Recently in Naples, Florida, an eleven year girl, Lily Grasso, was sent home from school with a letter that stated Lily was “at risk” of being over-weight. Lily is five foot three inches tall and weighs one hundred and twenty-seven pounds. She is an athlete playing on two volleyball teams six days a week.
This letter was generated after a mandatory health screening done by the schools at the start of the school year. These screenings are the law in Florida, used to generate an advance directive to parents if there are indications that a conversation between patient and doctor may be of use.
Does anyone else besides me see the problem here with the government creating laws for mandatory health screenings in the schools? I understand with the rise of type two-diabetes in our youth that we as a nation should be deeply concerned. But at what point has the government gone too far?
The school systems in this country are too impacted, too oversized, and with too few teachers per classroom. The last thing our schools need to be doing is health screenings.
We have children today who are morbidly obese and need to lose weight. This as a nation we know. Should it not be a conversation between the child’s parents and their family doctor? Children do not need the school systems to single them out and tell them to lose weight.
Instead of the schools taking precious time away from teaching curriculum, it makes sense to me for schools to require parents to take their children in to see their physicians for a yearly physical before school commences.
If there is a discussion about the child’s need to lose weight, that is the appropriate forum for this discussion. By placing the burden upon the schools to do health screenings, generating letters to parents, and taking time away from teaching we are spending dollars foolishly.
We have not even touched upon the more important problem here that needs to be addressed. School health screenings are done publicly. Children stand in line to have their height and weight and BMI taken. It is not done privately. This can be humiliating to a child that needs to lose weight.
When I was in the sixth grade, I was five foot six inches tall, and I weighed one hundred and thirty-two pounds. My sixth grade teacher, who was six foot tall,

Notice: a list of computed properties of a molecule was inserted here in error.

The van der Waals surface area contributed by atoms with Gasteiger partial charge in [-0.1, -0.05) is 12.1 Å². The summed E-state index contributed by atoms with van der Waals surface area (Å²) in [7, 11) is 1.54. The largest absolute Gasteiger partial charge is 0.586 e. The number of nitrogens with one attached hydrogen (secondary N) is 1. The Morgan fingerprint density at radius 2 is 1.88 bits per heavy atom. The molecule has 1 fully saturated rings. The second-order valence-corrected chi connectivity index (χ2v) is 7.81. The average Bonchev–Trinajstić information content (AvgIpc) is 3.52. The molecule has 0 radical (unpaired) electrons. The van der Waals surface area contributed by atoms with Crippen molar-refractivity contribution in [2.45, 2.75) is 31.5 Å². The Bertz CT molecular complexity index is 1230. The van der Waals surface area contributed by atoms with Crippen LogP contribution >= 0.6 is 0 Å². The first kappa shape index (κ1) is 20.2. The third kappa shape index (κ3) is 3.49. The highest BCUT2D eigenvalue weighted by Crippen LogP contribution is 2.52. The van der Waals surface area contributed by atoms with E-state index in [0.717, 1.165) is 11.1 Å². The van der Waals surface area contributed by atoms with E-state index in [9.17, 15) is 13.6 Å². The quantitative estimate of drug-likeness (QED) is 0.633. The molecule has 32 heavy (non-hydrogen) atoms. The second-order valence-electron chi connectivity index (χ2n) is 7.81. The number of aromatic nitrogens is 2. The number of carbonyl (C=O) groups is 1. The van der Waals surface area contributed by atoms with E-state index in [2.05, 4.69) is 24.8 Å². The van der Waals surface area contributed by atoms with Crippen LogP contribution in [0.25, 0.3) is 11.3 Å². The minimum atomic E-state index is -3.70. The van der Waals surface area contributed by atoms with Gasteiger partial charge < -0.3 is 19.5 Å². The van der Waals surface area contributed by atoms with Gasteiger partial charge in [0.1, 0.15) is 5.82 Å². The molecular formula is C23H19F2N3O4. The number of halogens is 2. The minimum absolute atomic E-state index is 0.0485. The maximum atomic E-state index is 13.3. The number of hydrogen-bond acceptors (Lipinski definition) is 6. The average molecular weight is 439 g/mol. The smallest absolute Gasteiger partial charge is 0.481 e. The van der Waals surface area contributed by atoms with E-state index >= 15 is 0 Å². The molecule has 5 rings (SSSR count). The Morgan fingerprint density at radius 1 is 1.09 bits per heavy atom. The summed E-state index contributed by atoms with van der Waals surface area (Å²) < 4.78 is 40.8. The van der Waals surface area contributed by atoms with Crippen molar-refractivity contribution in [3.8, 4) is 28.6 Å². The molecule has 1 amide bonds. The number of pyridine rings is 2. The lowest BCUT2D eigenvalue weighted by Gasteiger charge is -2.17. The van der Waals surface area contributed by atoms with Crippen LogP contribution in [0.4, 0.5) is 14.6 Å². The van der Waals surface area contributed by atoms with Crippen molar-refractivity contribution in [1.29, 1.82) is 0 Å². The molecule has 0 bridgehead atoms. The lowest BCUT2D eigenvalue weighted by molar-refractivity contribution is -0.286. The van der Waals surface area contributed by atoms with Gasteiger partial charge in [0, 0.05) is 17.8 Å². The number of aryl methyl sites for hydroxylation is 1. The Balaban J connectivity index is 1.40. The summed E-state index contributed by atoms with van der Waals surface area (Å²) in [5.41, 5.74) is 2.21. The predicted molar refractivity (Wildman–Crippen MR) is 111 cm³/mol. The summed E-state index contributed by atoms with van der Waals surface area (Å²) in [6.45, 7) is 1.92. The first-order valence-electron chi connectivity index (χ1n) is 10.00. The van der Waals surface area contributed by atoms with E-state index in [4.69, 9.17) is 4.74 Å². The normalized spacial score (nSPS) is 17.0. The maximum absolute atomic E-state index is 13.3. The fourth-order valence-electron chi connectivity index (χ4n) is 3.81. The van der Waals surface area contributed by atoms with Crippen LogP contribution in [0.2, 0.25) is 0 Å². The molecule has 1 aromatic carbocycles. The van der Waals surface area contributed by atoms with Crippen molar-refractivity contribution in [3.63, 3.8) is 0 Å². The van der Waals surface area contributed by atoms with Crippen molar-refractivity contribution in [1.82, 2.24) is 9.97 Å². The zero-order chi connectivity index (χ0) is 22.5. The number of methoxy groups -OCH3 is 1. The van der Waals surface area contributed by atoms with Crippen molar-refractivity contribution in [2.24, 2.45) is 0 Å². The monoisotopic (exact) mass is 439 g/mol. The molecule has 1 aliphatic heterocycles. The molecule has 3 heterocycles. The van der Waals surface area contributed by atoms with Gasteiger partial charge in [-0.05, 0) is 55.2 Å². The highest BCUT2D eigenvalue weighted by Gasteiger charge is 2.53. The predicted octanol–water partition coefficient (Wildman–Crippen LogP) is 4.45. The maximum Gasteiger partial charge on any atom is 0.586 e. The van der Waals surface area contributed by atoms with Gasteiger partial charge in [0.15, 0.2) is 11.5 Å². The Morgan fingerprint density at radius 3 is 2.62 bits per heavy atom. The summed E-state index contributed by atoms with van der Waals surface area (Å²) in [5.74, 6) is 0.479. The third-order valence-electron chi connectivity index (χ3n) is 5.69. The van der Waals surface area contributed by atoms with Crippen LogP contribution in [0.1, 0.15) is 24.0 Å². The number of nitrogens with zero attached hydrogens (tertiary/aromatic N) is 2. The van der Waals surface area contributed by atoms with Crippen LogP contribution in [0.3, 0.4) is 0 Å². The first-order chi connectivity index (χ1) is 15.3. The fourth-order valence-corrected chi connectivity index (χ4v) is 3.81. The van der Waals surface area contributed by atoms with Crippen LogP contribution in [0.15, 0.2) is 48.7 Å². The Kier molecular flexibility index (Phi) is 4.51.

announced in front of my schoolmates that I weighed as much as she did. I felt so humiliated and embarrassed. Suddenly, I felt fat compared to my classmates, most of whom were not as tall as I.
Children unmercifully bullying other children contributes to low self-esteem and even suicide amongst our youth. Kids can be cruel, folks. It is hard enough trying to fit in let alone to be labeled the class fatty and be sent home with a letter that basically states you have to lose weight.
While afterwards the school realized they had calculated Lily’s BMI incorrectly, the damage was already done. It made national news and created uproar. Parents and kids are mad. No one likes to be labeled. Fat kids and their parents already know they are fat. They do not need the government or the school systems to tell them to lose weight.
I hope people stop the insanity of labeling kids as too fat, too tall, too skinny, to short, four-eyes, and all the other labels that do nothing but make them feel bad about themselves. Instead, why not promote kindness, goodness, and teach our children that not everyone is built the same, looks the same, comes from the same backgrounds, etc. Instead teach our children to respect themselves and others and to appreciate the beauty each of us has to offer from the inside of us.
And if the school is going to spend money on health initiatives, bring PE back to the schools, initiate health curriculum in grade school. Get kids motivated to move more. And encourage teachers to get into shape. After all, kids learn by example.
Until we meet again, this is Linda Misleh Wagner, Future Former Fatty.
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